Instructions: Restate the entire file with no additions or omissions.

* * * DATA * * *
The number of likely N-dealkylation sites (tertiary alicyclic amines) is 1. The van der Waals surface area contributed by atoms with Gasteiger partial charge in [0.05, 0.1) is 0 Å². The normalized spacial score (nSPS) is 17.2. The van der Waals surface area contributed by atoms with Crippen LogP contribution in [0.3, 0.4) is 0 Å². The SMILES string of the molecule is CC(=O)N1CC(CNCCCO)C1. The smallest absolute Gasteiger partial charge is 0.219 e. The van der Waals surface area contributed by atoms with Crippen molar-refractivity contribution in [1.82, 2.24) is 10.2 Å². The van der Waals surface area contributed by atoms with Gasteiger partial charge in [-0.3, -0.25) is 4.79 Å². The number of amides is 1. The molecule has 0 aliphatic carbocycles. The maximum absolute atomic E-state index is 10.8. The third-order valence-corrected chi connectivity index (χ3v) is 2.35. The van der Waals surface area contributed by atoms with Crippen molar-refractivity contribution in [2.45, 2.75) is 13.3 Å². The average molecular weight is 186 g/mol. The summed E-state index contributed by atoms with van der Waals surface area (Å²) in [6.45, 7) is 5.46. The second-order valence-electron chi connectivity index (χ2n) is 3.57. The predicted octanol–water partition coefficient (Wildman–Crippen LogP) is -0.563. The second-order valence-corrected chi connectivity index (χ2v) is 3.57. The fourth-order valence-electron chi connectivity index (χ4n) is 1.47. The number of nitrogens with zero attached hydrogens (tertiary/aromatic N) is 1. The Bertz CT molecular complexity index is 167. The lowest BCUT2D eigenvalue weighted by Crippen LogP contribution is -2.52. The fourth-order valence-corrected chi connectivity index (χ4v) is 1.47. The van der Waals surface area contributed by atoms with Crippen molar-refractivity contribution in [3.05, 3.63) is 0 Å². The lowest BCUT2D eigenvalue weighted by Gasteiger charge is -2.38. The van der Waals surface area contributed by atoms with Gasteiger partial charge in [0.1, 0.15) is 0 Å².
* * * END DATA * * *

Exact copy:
The number of likely N-dealkylation sites (tertiary alicyclic amines) is 1. The van der Waals surface area contributed by atoms with Gasteiger partial charge in [0.05, 0.1) is 0 Å². The normalized spacial score (nSPS) is 17.2. The van der Waals surface area contributed by atoms with Crippen LogP contribution in [0.3, 0.4) is 0 Å². The SMILES string of the molecule is CC(=O)N1CC(CNCCCO)C1. The smallest absolute Gasteiger partial charge is 0.219 e. The van der Waals surface area contributed by atoms with Crippen molar-refractivity contribution in [1.82, 2.24) is 10.2 Å². The van der Waals surface area contributed by atoms with Gasteiger partial charge in [-0.3, -0.25) is 4.79 Å². The number of amides is 1. The molecule has 0 aliphatic carbocycles. The maximum absolute atomic E-state index is 10.8. The third-order valence-corrected chi connectivity index (χ3v) is 2.35. The van der Waals surface area contributed by atoms with Crippen molar-refractivity contribution in [2.45, 2.75) is 13.3 Å². The average molecular weight is 186 g/mol. The summed E-state index contributed by atoms with van der Waals surface area (Å²) in [6.45, 7) is 5.46. The second-order valence-electron chi connectivity index (χ2n) is 3.57. The predicted octanol–water partition coefficient (Wildman–Crippen LogP) is -0.563. The second-order valence-corrected chi connectivity index (χ2v) is 3.57. The fourth-order valence-electron chi connectivity index (χ4n) is 1.47. The number of nitrogens with zero attached hydrogens (tertiary/aromatic N) is 1. The Bertz CT molecular complexity index is 167. The lowest BCUT2D eigenvalue weighted by Crippen LogP contribution is -2.52. The fourth-order valence-corrected chi connectivity index (χ4v) is 1.47. The van der Waals surface area contributed by atoms with Crippen molar-refractivity contribution in [3.05, 3.63) is 0 Å². The lowest BCUT2D eigenvalue weighted by Gasteiger charge is -2.38. The van der Waals surface area contributed by atoms with Gasteiger partial charge in [0.1, 0.15) is 0 Å².